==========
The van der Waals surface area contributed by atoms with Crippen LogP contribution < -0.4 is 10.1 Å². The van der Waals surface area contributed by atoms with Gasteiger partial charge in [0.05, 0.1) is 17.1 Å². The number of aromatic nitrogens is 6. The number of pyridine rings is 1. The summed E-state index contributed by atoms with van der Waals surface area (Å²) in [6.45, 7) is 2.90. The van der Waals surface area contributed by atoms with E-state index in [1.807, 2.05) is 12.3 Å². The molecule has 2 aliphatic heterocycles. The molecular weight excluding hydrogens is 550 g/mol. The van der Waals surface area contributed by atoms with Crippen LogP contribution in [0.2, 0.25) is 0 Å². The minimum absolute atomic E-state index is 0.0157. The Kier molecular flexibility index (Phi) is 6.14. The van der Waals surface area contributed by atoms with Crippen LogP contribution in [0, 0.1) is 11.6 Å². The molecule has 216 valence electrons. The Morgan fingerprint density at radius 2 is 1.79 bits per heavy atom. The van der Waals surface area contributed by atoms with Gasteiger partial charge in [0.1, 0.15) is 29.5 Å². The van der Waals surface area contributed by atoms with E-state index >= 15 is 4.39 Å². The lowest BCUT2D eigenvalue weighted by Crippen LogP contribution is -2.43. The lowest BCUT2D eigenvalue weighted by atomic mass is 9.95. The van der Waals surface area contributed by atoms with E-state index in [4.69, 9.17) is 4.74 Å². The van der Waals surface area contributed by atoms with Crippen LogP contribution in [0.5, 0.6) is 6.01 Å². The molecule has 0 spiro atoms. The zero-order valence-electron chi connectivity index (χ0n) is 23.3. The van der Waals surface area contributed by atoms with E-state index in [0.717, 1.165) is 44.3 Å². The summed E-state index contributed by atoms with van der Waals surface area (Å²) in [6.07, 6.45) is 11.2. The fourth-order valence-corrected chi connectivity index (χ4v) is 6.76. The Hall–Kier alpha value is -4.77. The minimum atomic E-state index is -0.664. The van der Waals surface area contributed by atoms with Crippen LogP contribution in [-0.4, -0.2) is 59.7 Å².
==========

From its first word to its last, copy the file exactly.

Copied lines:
The van der Waals surface area contributed by atoms with Crippen LogP contribution < -0.4 is 10.1 Å². The van der Waals surface area contributed by atoms with Gasteiger partial charge in [0.05, 0.1) is 17.1 Å². The number of aromatic nitrogens is 6. The number of pyridine rings is 1. The summed E-state index contributed by atoms with van der Waals surface area (Å²) in [6.45, 7) is 2.90. The van der Waals surface area contributed by atoms with E-state index in [1.807, 2.05) is 12.3 Å². The molecule has 2 aliphatic heterocycles. The molecular weight excluding hydrogens is 550 g/mol. The van der Waals surface area contributed by atoms with Crippen LogP contribution in [0.2, 0.25) is 0 Å². The minimum absolute atomic E-state index is 0.0157. The Kier molecular flexibility index (Phi) is 6.14. The van der Waals surface area contributed by atoms with Crippen LogP contribution in [0, 0.1) is 11.6 Å². The molecule has 216 valence electrons. The Morgan fingerprint density at radius 2 is 1.79 bits per heavy atom. The van der Waals surface area contributed by atoms with Gasteiger partial charge in [0.1, 0.15) is 29.5 Å². The van der Waals surface area contributed by atoms with E-state index >= 15 is 4.39 Å². The lowest BCUT2D eigenvalue weighted by Crippen LogP contribution is -2.43. The lowest BCUT2D eigenvalue weighted by atomic mass is 9.95. The van der Waals surface area contributed by atoms with E-state index in [4.69, 9.17) is 4.74 Å². The van der Waals surface area contributed by atoms with Crippen LogP contribution in [0.5, 0.6) is 6.01 Å². The molecule has 0 spiro atoms. The zero-order valence-electron chi connectivity index (χ0n) is 23.3. The van der Waals surface area contributed by atoms with E-state index in [0.717, 1.165) is 44.3 Å². The summed E-state index contributed by atoms with van der Waals surface area (Å²) in [6.07, 6.45) is 11.2. The fourth-order valence-corrected chi connectivity index (χ4v) is 6.76. The Hall–Kier alpha value is -4.77. The minimum atomic E-state index is -0.664. The van der Waals surface area contributed by atoms with Crippen LogP contribution in [-0.4, -0.2) is 59.7 Å².